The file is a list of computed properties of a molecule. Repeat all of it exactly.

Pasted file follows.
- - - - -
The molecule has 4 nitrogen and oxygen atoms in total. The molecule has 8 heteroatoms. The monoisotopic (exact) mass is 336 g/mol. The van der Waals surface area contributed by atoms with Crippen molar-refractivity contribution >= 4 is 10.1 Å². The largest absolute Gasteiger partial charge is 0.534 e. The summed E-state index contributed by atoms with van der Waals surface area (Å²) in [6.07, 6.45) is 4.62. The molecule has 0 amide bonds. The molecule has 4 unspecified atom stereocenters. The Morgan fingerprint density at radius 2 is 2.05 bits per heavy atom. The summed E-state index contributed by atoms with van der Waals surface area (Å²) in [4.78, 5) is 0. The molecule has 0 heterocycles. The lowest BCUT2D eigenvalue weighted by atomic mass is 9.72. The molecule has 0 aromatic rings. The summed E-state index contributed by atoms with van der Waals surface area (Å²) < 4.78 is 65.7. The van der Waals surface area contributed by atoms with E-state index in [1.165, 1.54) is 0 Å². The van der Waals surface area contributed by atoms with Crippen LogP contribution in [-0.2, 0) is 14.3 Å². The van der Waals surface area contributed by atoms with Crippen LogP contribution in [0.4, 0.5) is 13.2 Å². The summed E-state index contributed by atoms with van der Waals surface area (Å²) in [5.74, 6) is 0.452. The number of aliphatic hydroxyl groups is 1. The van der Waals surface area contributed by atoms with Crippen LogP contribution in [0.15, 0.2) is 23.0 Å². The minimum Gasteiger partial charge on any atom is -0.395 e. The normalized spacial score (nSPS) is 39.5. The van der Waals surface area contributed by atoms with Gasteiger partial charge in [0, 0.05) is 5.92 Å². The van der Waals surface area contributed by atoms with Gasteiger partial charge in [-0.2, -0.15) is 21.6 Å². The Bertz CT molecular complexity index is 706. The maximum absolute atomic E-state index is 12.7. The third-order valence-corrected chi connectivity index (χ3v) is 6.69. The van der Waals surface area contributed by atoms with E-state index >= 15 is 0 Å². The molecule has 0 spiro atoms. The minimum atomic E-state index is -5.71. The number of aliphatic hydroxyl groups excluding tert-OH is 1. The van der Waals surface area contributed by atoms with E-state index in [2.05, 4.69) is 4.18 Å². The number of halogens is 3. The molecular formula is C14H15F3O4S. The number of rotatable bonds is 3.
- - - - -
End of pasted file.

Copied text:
The molecule has 4 nitrogen and oxygen atoms in total. The molecule has 8 heteroatoms. The monoisotopic (exact) mass is 336 g/mol. The van der Waals surface area contributed by atoms with Crippen molar-refractivity contribution >= 4 is 10.1 Å². The largest absolute Gasteiger partial charge is 0.534 e. The summed E-state index contributed by atoms with van der Waals surface area (Å²) in [6.07, 6.45) is 4.62. The molecule has 0 amide bonds. The molecule has 4 unspecified atom stereocenters. The Morgan fingerprint density at radius 2 is 2.05 bits per heavy atom. The summed E-state index contributed by atoms with van der Waals surface area (Å²) in [4.78, 5) is 0. The molecule has 0 heterocycles. The lowest BCUT2D eigenvalue weighted by atomic mass is 9.72. The molecule has 0 aromatic rings. The summed E-state index contributed by atoms with van der Waals surface area (Å²) < 4.78 is 65.7. The van der Waals surface area contributed by atoms with E-state index in [1.165, 1.54) is 0 Å². The van der Waals surface area contributed by atoms with Crippen LogP contribution in [-0.2, 0) is 14.3 Å². The van der Waals surface area contributed by atoms with Crippen LogP contribution in [0.4, 0.5) is 13.2 Å². The summed E-state index contributed by atoms with van der Waals surface area (Å²) in [5.74, 6) is 0.452. The number of aliphatic hydroxyl groups is 1. The van der Waals surface area contributed by atoms with Crippen LogP contribution in [0.15, 0.2) is 23.0 Å². The minimum Gasteiger partial charge on any atom is -0.395 e. The normalized spacial score (nSPS) is 39.5. The van der Waals surface area contributed by atoms with Gasteiger partial charge in [0, 0.05) is 5.92 Å². The van der Waals surface area contributed by atoms with Gasteiger partial charge in [-0.2, -0.15) is 21.6 Å². The Bertz CT molecular complexity index is 706. The maximum absolute atomic E-state index is 12.7. The third-order valence-corrected chi connectivity index (χ3v) is 6.69. The van der Waals surface area contributed by atoms with E-state index >= 15 is 0 Å². The molecule has 0 spiro atoms. The minimum atomic E-state index is -5.71. The number of aliphatic hydroxyl groups excluding tert-OH is 1. The van der Waals surface area contributed by atoms with E-state index in [2.05, 4.69) is 4.18 Å². The number of halogens is 3. The molecular formula is C14H15F3O4S. The number of rotatable bonds is 3.